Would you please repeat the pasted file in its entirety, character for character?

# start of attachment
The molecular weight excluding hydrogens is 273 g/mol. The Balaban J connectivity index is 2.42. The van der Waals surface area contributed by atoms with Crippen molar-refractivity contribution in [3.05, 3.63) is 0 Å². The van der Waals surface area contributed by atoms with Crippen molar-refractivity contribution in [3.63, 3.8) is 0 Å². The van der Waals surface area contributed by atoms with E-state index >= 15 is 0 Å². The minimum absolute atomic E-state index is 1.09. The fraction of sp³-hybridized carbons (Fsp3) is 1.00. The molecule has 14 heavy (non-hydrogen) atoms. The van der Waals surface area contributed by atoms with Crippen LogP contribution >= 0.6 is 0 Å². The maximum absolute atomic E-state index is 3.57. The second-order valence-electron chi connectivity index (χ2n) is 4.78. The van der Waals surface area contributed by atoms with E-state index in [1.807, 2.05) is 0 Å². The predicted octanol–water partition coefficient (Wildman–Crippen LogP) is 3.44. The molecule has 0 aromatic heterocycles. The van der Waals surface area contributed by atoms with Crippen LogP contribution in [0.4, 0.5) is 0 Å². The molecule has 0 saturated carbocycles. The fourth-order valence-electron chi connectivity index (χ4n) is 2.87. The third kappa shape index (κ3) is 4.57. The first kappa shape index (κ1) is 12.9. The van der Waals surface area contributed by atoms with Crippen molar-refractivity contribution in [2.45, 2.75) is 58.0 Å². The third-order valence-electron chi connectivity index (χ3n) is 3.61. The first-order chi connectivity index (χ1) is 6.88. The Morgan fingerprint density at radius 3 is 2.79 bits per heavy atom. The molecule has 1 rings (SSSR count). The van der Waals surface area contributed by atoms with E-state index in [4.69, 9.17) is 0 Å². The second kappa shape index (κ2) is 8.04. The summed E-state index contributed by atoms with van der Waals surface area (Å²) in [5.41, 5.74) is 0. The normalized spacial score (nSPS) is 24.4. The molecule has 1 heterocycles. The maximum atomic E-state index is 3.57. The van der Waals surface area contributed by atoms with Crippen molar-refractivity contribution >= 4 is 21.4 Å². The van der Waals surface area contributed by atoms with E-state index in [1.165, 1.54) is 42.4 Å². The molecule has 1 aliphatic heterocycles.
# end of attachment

The molecular weight excluding hydrogens is 273 g/mol. The Balaban J connectivity index is 2.42. The van der Waals surface area contributed by atoms with Crippen molar-refractivity contribution in [3.05, 3.63) is 0 Å². The van der Waals surface area contributed by atoms with Crippen molar-refractivity contribution in [3.63, 3.8) is 0 Å². The van der Waals surface area contributed by atoms with E-state index >= 15 is 0 Å². The minimum absolute atomic E-state index is 1.09. The fraction of sp³-hybridized carbons (Fsp3) is 1.00. The molecule has 14 heavy (non-hydrogen) atoms. The van der Waals surface area contributed by atoms with Crippen LogP contribution >= 0.6 is 0 Å². The maximum absolute atomic E-state index is 3.57. The second-order valence-electron chi connectivity index (χ2n) is 4.78. The van der Waals surface area contributed by atoms with E-state index in [1.807, 2.05) is 0 Å². The predicted octanol–water partition coefficient (Wildman–Crippen LogP) is 3.44. The molecule has 0 aromatic heterocycles. The van der Waals surface area contributed by atoms with Crippen LogP contribution in [0.4, 0.5) is 0 Å². The molecule has 0 saturated carbocycles. The fourth-order valence-electron chi connectivity index (χ4n) is 2.87. The third kappa shape index (κ3) is 4.57. The first kappa shape index (κ1) is 12.9. The van der Waals surface area contributed by atoms with Crippen molar-refractivity contribution in [2.45, 2.75) is 58.0 Å². The third-order valence-electron chi connectivity index (χ3n) is 3.61. The first-order chi connectivity index (χ1) is 6.88. The Morgan fingerprint density at radius 3 is 2.79 bits per heavy atom. The molecule has 1 rings (SSSR count). The van der Waals surface area contributed by atoms with E-state index in [4.69, 9.17) is 0 Å². The second kappa shape index (κ2) is 8.04. The summed E-state index contributed by atoms with van der Waals surface area (Å²) in [5.41, 5.74) is 0. The normalized spacial score (nSPS) is 24.4. The molecule has 1 heterocycles. The maximum atomic E-state index is 3.57. The van der Waals surface area contributed by atoms with Crippen molar-refractivity contribution >= 4 is 21.4 Å². The van der Waals surface area contributed by atoms with E-state index in [1.165, 1.54) is 42.4 Å². The molecule has 1 aliphatic heterocycles.